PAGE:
Hundreds of immigrant-rights activists gathered outside the Edward Roybal Federal Building in downtown Los Angeles on Friday to urge President Donald Trump not to repeal an Obama-era program shielding young immigrants from deportation.
Advocates held signs reading, “No More Family Deportation” and “Stop the Hate.”
They chanted, “If they don’t let us dream, we don’t let them sleep!”
The Deferred Action for Childhood Arrivals program, or DACA, created by President Barack Obama has granted nearly 800,000 immigrants who were brought to the country illegally as children the right to remain in the U.S. and attend college, buy homes and pursue careers.
The Los Angeles rally, and others like it around the nation, took place as Trump weighs whether to eliminate the program, something he vowed to do during his presidential campaign.
White House press secretary Sarah Huckabee Sanders on Friday said Trump would make an announcement Tuesday.
Rumors arose this week that Trump already had decided to terminate DACA, but Sanders denied those reports.
“The president’s priorities on immigration are to create a system that encourages legal immigration and benefits our economy and American workers,” Sanders said.
Meanwhile, immigrants are bracing for the prospect of work permits ending, jobs going away and possible deportation, if the president keeps his campaign promise.
“(Trump) loves people and he wants to make sure that this decision is done correctly,” Sanders added.
House Speaker Paul Ryan of Wisconsin and other Republican leaders on Friday also urged Trump not to repeal the program.
“I believe this is something Congress has to fix,” Ryan said in an interview with WCLO talk radio in Wisconsin.
Still, many of the president’s most ardent supporters demand that he keep his campaign promise.
Republican officials from 10 states have threatened to file a lawsuit to stop the program. They gave the Trump administration a Tuesday deadline to act, although the attorney general of Tennessee, Herbert Slatery III, said Friday his state would no longer pursue the lawsuit.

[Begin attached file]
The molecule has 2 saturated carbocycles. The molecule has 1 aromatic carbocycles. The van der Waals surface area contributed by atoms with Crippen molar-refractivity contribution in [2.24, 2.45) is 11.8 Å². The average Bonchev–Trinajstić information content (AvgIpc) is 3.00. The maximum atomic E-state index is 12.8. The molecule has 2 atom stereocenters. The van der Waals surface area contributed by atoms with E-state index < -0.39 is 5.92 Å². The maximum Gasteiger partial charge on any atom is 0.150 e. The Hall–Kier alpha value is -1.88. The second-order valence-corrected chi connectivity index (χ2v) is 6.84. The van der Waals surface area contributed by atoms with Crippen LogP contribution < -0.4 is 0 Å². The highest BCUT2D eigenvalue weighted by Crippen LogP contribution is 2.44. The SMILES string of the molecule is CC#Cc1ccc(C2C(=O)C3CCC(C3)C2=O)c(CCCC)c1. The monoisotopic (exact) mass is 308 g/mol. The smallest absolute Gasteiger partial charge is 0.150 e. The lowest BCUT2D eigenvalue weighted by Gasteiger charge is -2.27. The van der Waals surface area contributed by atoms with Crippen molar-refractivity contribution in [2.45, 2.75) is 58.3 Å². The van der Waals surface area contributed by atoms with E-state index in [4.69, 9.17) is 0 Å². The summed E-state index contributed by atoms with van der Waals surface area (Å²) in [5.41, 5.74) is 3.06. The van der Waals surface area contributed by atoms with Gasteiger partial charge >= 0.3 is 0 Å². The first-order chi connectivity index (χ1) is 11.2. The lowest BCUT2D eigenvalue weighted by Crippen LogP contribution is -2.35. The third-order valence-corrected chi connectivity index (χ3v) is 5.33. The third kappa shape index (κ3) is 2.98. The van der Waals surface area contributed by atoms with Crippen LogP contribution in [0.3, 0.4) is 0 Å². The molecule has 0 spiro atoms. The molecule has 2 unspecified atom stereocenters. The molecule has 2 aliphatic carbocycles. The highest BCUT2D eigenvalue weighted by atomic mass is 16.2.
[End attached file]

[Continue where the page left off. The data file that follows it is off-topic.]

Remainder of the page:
Trump railed against the Obama-era program with gusto for months, branding it “illegal amnesty.” He later, however, said it’s been one of the most difficult issues he’s dealt with and promised a decision with “heart.”
Ivan Ceja, 25, a recipient of the DACA program, attended the L.A. rally and said it’s time to move forward.
“We’ve been expecting respect. We’re going to demand it,” Ceja said.
Angelica Salas, executive director for the Coalition for Humane Immigrant Rights in Los Angeles, said they are not giving up without a fight.
“These young people have been fighting all their lives to be recognized as the Americans that they are.”
“They are American. This is their home. This is where they went to school. This is where they have their families, their parents, their everything,” Salas added.
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The program, which Obama enacted as an executive order, allows people who arrived in the United States before age 16, and who meet certain other criteria, to defer deportation. They can get work permits, continue their education, and apply for permission to travel in and out of the country. Recipients must renew their applications every two years.
It has provided work permits and deportation relief to about 800,000 undocumented immigrants
Immigration-rights advocates said they are aware Trump is under pressure to do something, but they’re not sure what he will do.
White House officials told some news outlets this week that Trump will end the program but likely allow current recipients to keep their status until their work permits run out.
“It’s hard to predict because we’re dealing with a president who is so unpredictable,” said Sally Kinoshita, deputy director for the Immigrant Legal Resource Center in San Francisco.
Still, advocates are preparing for the worst. Throughout the week, some have staged protests, call-a-thons and hunger strikes across the country.
For Iveth Diaz, 26, who has legally worked and studied in the U.S. since the program was enacted, the effects of a DACA repeal would trickle down to her family.
“My family depends a lot on me, financially,” said Diaz, who works as a coordinator for Cal State San Bernardino’s Office of Graduate Studies. “It’s not something that just affects me, it affects the people around me.”
Diaz, whose work permit expires November 2018, said she’s been mentally preparing for this since Trump took office. If anything, she hopes she’ll be able to work until her permit expires.
“I have that year to figure out my life,” Diaz said.
The Source: dailynews